I still carry an image in my mind from elementary school. Most every day we would gather on the school yard or gymnasium and pick teams for some game we were about to play. Everyone would line up along the fence or wall and two captains would start picking teams. The first captain would pick one person, then the second, back and forth until everyone was on a team. The image I still carry is those last two people standing there waiting to be picked and then the very last one all alone. It still hurts a little in my heart to imagine being the last one picked.
I was always pretty good at sports so I never was that last kid against the fence but I still feel tender about such a scene. Maybe that’s because there were other venues in which I was chosen last. Or maybe we all just have a deep-seated fear of being left out or abandoned altogether.
While we decorate our homes and get excited about the gifts we are getting for others or might receive ourselves, while we prepare for family reunions and seeing loved ones we haven’t been with in a while, we hear in Advent lessons about the end of time when this world will fall away and the heavenly kingdom will intervene. Amidst the warm joy of the season, those fears of being left out or abandoned often arise during Advent. The Church even seems to encourage such deep ponderings. Be awake and alert, we are told repeatedly, for you do not know when the householder will come.
In Advent we’re told to get ready for the coming of the Christ child and the second coming of Christ. It’s a season of preparation and it calls up fears in all of us. On Tuesday in the Second Week of Advent we read three brief verses from Matthew in the Eucharist (Mt. 18:12-14). “If a man has a hundred sheep and one of them has gone astray….” We know how the story ends. The shepherd goes out searching for the one lost sheep until the sheep is found and then there is much rejoicing. The shepherd’s heart goes out to the one sheep just as mine goes out to the last kid standing at the fence.
Right in the middle of a scary and dangerous world where terrorists threaten safety and order, where the powerful lie and abuse and molest, where depression and grief seem so dark, there is a compassion woven into the fabric of creation. Those who are hurting and lost are sought out. And found. And brought into the family. All are loved.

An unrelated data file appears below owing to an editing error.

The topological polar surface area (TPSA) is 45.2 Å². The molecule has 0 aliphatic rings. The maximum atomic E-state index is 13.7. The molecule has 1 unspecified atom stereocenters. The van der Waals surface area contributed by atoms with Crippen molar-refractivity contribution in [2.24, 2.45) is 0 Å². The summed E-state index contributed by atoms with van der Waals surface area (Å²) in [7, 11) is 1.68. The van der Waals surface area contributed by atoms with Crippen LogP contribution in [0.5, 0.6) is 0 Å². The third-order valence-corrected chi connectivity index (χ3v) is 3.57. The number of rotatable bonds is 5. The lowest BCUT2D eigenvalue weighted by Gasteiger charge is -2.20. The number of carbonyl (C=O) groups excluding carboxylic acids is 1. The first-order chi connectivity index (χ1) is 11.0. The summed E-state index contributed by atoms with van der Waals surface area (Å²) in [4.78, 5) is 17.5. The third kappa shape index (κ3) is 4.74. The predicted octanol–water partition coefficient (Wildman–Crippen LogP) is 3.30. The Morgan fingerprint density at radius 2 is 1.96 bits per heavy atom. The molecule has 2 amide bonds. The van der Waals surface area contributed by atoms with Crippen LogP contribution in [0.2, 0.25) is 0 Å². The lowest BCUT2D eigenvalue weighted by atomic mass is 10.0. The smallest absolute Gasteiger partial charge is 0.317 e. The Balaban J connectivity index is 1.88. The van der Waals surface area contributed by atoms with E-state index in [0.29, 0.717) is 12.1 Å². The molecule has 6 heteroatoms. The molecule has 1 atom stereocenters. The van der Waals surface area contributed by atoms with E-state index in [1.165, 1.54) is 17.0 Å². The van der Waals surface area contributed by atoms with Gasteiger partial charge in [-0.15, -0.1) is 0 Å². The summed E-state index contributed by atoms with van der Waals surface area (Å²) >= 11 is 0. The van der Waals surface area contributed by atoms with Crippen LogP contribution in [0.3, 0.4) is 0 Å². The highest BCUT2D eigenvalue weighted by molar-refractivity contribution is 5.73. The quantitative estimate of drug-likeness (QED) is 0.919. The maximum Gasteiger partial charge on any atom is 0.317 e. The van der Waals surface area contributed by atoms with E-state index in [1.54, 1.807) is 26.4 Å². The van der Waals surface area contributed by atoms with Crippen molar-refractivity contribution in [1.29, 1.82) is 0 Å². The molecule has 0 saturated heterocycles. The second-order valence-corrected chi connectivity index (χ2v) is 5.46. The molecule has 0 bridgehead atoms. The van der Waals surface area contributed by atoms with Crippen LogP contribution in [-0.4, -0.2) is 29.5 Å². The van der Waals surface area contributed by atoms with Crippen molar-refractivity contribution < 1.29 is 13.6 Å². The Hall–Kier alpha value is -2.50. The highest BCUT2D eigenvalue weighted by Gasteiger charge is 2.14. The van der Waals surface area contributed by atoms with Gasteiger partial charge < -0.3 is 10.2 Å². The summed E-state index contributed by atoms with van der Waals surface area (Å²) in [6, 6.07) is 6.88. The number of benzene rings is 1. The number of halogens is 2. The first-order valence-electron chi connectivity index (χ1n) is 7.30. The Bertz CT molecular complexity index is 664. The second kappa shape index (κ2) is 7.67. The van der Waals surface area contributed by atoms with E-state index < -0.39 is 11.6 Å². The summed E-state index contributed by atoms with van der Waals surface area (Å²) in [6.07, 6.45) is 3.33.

Advent gives us the opportunity to feel those fears of abandonment and receive into our hearts the truth that with Christ those fears are healed. To acknowledge a fear and then to have that fear relieved leaves me in a more faithful position than had I never felt the fear to begin with. While I try to avoid fear, the better news of the season is that fears are met with love and compassion. As I fear being left out of all that is good, to then come to know I am embraced and welcomed is to feel God’s loving presence.
We perhaps fear the return of Christ as a warrior who will slash and slay. The first coming of Christ surely indicates what the second coming will be. Christ comes as a child, an infant, a vulnerable being who embodies hope and tenderness. I also carry an image of our daughter as a toddler wobbling up to a grumpy old priest at a clergy conference. As I felt fear for the rejection my daughter was about to be subjected to, that grumpy old priest pulled Meg onto his lap and began bouncing her on his knee. There’s something about a child that can bring out love in the meanest of people.
The love of Christ eases into our worlds gently to soothe and assure us, breaks into our worlds to correct our fears of abandonment. The preparation we are called to do in Advent is to prepare for the loving presence of God in our lives. The Christ who embraced suffering and absorbed the sins of the world began as an infant being held and loved, a toddler disarming the cruel and hateful, a small child embodying the great love of God being born anew each and every moment.
Robert C. Wisnewski, Jr.